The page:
DC -- Shaw Neighborhood Library:
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- SHAWLB_200509_21.JPG: Vivace
Craig A. Kraft
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- Wikipedia Description: Shaw Library
From Wikipedia, the free encyclopedia
The Shaw Neighborhood Library or Watha T. Daniel Library is a building of award-winning design and one of the recently renovated libraries in the District of Columbia Public Library's system. Originally constructed in 1975 as a two-story structure in the Shaw neighborhood, the building was extensively renovated and reopened as a three-story structure in August 2010. With its distinctive translucent facade, glass enclosure, and light flooded interior, it has been hailed as a model for future libraries.
The Shaw library opened on September 27, 1975 at the intersection of Rhode Island Avenue and 7th Street NW with a ceremony led by Mayor Walter Washington. It reflected a design for the library, drawn up after the 1968 riots that devastated Shaw, which was so prison-like that the National Capital Planning Commission directed the District to open it up with larger windows, bigger setbacks, and arcades. The artictect, Eason Cross of the Alexandria VA-based firm Cross and Adreon, rejected the advice and persisted with the original Brutalist design that had only slits for windows. He continued with his plans, despite an attempt to get a federal injunction to stop, with the justification that the small, irregular size of the lot prohibited any redesign.
The original library, constructed at a cost of $1.2 million, came from Federal appropriations budgeted by the D.C. Commissioners. The two story building contained adult reading room, a lounge area, and a listening booth on the first floor while the second floor provided space for a children's room complete with a specially designed enclosure for story hours. The original building was razed in 2004.
The massive renovation, started with plans received in 2007, was part of a wave of upgrades to DC Public Library facilities undertaken by Chief Librarian Ginnie Cooper. Costs were estimated to be $15,707,441 or $433 per square foot, though final costs were reported at $12,000,000. Of any of the projects, the renovation of the Shaw Library showed the greatest transformation from its previous state, according to Cooper.
The building was named after Watha T. Daniel, a master plumber, Shaw resident and community leader who was the first chairman of the DC Model Cities Commission and died in 1971.
In March 2016, a security guard at the library was observed by multiple patrons harassing a Muslim patron for wearing a hijab. Protests were held outside the library & the security guard admitted to harassing the woman although he claimed he thought she was wearing a hoodie. The security guard, who had been previously terminated by Metropolitan Police for destruction of private property, was not fired despite there being no policy against wearing hoodies in the library.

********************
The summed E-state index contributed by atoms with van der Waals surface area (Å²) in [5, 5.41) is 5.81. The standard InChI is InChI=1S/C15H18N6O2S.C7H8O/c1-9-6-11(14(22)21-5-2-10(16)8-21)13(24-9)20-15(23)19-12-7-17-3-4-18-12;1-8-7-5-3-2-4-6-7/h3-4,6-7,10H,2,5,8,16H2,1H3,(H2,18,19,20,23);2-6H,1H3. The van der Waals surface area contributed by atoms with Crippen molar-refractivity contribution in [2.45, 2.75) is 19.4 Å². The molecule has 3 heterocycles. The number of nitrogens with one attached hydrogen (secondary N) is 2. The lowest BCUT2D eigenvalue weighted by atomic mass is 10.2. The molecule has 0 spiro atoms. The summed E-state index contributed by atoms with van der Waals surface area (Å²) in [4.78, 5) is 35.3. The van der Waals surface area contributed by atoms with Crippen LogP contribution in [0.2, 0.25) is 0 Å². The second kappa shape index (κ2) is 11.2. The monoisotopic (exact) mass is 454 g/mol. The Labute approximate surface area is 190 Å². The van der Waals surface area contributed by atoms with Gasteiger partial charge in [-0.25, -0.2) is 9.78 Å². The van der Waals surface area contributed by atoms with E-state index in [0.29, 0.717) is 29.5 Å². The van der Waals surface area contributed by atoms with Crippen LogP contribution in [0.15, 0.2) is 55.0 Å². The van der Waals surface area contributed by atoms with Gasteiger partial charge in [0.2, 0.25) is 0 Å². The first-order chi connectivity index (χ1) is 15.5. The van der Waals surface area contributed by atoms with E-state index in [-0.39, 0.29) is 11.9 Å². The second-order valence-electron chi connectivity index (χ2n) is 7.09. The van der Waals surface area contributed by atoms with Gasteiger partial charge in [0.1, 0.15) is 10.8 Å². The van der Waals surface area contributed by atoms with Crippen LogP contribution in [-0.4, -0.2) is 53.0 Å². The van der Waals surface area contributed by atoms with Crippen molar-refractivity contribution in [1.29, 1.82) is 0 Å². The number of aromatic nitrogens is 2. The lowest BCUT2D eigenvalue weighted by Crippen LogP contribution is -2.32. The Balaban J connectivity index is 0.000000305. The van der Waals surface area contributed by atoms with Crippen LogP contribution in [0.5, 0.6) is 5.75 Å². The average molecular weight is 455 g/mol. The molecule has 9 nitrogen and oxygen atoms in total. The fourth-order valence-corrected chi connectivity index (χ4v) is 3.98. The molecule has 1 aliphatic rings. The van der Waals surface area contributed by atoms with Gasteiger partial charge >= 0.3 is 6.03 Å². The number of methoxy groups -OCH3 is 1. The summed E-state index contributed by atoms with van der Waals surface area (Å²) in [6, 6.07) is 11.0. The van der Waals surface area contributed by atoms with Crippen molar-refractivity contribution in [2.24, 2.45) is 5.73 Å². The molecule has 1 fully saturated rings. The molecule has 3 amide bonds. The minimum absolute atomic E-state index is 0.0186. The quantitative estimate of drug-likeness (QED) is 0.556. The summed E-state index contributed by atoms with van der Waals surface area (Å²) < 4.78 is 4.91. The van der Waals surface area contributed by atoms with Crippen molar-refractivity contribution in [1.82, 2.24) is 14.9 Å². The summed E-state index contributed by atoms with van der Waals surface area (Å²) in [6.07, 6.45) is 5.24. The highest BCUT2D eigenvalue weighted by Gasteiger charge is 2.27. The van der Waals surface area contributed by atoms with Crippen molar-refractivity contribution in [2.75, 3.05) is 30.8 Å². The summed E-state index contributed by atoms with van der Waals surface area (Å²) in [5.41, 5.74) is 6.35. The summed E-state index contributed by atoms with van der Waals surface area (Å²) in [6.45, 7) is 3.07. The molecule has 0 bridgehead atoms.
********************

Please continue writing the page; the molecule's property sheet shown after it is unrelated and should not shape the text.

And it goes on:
The 22,800 sq ft (2,100 m2) library fills a triangular 9,850 sq ft (900 m2) site and has three stories — one below grade and two above. The entry plaza on the east end of the cite opens to the main lobby that provides access to the lower level which houses community spaces. Peter D. Cook, principal in charge of design at the Davis Brody Bond Aedas archtectural firm responsible for the project, explained that “The Library will anchor the neighborhood by providing a civic facility rich in aesthetic, environmental and programmatic assets that is representative of DC Public Library’s commitment to a standard of excellence for all residents.”
The defining features of the building is a corrugated, perforated aluminum screen wall system across its southern fašade which forms a distinctive jutting prow. With a 40% open area, the screen wall sits three feet in front of an expansive glazed curtain wall and provides shading of the upper level reading room while allowing natural daylight to enter the space. The shading system allows a reduced dependence on artificial lighting and protects the Library’s collection from harmful solar exposure. To take full advantage of the location's potential for unobstructed natural light, clerestory windows and translucent, insulated fiberglass panels on the north provide illumination from the sun on all sides. Lighting design firm MCLA validated light levels in the large, open room through a detailed analysis. The lighting designers developed an electric lighting system based primarily on the T5 linear fluorescent with a 3500-Kelvin color temperature—the lamp preferred by the client for energy and maintenance efficiency. Special fixtures are cantilevered from the tall stacks for vertical illumination on the books, and suspended luminaires are mounted over reading tables and workstations.
The renovated building was designed to meet LEED Silver Certification and incorporates a vegetative green roof, displacement air system, solar control and daylight management and uses of recyclable and renewable materials. It received LEED Gold Certification.
The design for the new library went through several iterations. At one point, amidst budget constraints, model was proposed that scrapped much of the glass and proposed a structure similar to the old version. This was driven by the discovery that Metro has both a tunnel and a large vent under and abutting the library site, making it more expensive to do construction there.
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